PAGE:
Omaha Public Power District extends rotating outage warnings
University of Nebraska-Lincoln students put on alert
OMAHA, Neb. (WOWT) - Omaha Public Power District on Monday evening advised customers the threat of rolling blackouts would continue through the next day and a half as dangerous cold continued to strain the larger power grid operated by the Southwest Power Pool.
“We know how difficult this is,” the email states. “We ask that you conserve energy, as much as possible, in order to help prevent outages until the weather normalizes.”
Should they become necessary, the rolling outages were again expected to last about an hour, the email states.
OPPD President & CEO Tim Burke posted a video on the utility’s YouTube page explaining the outages — noting that advance warnings may not be possible — and urging conservation.
“These are just some of the steps that we’re required to take by participating in the Southwest Power Pool,” Burke says in the video, noting that power interruptions would not take place unless they were “absolutely necessary.”
OPPD had emailed its customers to be on alert for such measures the evening prior, and sent similar emails again Monday evening urging continued electricity conservation efforts and extending the warning — originally set to expire Tuesday — would continue through mid-day Wednesday.
The power company shared more details about Monday’s outages on its Twitter account later in the evening, stating that about 10,000 customers were affected at a time for about an hour during the rotating outages.
Earlier on Monday, OPPD posted an explainer article on its website Monday afternoon that outages began at 12:09 p.m. in the southern part of the Omaha-metro area, but that “no area is favored over another.”
OPPD board member Craig Moody tweeted at 1:30 p.m. that all but 2,000 Bellevue customers should be restored. That outage was still occurring around 2:15 p.m., Moody said in a follow-up tweet, but no timeframe on when the issue might be resolved was available.
OPPD was advising its customers to continue conserving energy, noting that lowering a thermostat a few degrees can reduce energy usage by 1-3% for each degree.
Over the weekend, OPPD, the Metropolitan Utilities District, and Nebraska Public Power District asked customers to voluntarily reduce electricity usage starting overnight Sunday and continuing through Tuesday as dangerously cold weather descended on the region.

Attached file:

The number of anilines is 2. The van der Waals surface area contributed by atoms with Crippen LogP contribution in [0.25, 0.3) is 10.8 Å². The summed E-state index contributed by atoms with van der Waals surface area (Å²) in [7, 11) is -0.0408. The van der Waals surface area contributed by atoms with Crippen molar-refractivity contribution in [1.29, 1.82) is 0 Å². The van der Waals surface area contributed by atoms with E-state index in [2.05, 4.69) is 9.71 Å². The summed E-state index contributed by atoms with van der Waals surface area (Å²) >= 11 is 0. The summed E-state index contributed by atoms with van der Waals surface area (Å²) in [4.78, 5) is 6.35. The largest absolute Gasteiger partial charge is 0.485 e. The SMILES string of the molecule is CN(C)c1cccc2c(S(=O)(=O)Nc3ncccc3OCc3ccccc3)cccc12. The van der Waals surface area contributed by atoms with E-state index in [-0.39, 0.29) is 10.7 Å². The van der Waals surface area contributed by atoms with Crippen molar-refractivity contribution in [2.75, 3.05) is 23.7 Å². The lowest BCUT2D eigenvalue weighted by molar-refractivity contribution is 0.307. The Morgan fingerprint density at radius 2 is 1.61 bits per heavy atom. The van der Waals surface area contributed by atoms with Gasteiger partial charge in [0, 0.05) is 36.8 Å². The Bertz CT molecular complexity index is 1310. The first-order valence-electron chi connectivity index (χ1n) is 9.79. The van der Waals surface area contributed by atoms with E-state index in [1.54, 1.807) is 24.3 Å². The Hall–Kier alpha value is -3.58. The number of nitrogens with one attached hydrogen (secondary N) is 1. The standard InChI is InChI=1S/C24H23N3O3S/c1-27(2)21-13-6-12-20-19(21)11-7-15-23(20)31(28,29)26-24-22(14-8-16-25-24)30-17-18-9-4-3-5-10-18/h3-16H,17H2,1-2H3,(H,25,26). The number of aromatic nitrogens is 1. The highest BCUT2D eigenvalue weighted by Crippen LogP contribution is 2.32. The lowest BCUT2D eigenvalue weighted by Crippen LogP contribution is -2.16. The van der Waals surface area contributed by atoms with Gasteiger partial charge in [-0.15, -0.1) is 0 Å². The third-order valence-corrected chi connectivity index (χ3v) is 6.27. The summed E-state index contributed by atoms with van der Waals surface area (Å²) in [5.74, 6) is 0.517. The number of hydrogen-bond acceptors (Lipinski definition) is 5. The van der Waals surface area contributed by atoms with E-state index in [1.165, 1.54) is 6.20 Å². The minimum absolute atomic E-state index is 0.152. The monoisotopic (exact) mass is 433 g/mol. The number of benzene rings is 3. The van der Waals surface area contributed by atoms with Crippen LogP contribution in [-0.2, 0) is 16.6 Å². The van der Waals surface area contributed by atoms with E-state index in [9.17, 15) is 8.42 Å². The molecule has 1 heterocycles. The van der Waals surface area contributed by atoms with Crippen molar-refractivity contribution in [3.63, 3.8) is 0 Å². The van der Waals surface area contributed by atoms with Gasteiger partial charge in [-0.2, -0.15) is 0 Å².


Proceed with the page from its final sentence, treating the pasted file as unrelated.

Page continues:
“We were very recently directed by the Southwest Power Pool (SPP) to implement coordinated, planned outages,” the @OPPDCares tweet reply states. The SPP website was also experiencing outages.
Rotating planned outages are typically limited to 30 to 60 minutes — but may last longer — before being rotated to another location. The controlled, temporary interruptions of electrical service are implemented because there is not enough power available to keep up with customer demand.
The same requirement fell on the Lincoln Electric System, which said Monday it would start rotating planned power outages due to “an unprecedented energy demand.” Outages were paused in the afternoon, but LES warned the situation was “fluid” and the rolling outages might again be implemented.
At 3 p.m., LES reported it had stopped rolling blackouts after “two cycles,” but advised its customers to be on alert for outages to resume at any point during the next 36 hours.
“This type of demand reduction is only used as a last resort to preserve the reliability of the electric grid,” LES said in a release.
Later on Monday, the University of Nebraska – Lincoln was advising on-campus students they might be among the first subject to rolling blackouts, should they need to resume.
MUD officials on Monday said they have dealt with a couple of water main breaks in recent days, but have been able to avoid widespread or rolling service interruptions so far.
As of about 3:20 p.m., 28 customers were without water in La Vista because of a water main break at 78th Street and Park View Boulevard.
“All of our gas plants are running full speed ahead along with our full supply from Northern Natural Gas,” MUD President Mark Doyle said in a Zoom interview. “We’re trying to anticipate anything that might occur to us but at this time we don’t have any operational issues with our gas plants or our water system.”
Doyle said it was still a good idea to curtail gas usage when possible. He said Sunday was a record usage day, and Tuesday may exceed that, but noted area school closings and shifts to remote learning were helpful.
He recommended keeping a trickle of water flowing to keep pipes from freezing and under-sink cabinets open to allow warmer air to circulate around them.
“I just want the public to know that we are on the job, although we’re operating at full capacity we’re running all our gas plants at full bore to meet the demand,” he said. “Our employees are dedicated and understand how critical these life-essential products are now more than ever.”
Black Hills Energy, a utility company serving several Midwest states including Nebraska and Iowa, said in a release that it hadn’t had to implement rolling outages. Still, officials there called on customers to take measures to reduce usage.
KOLN 10/11 Now staff contributed to this report.
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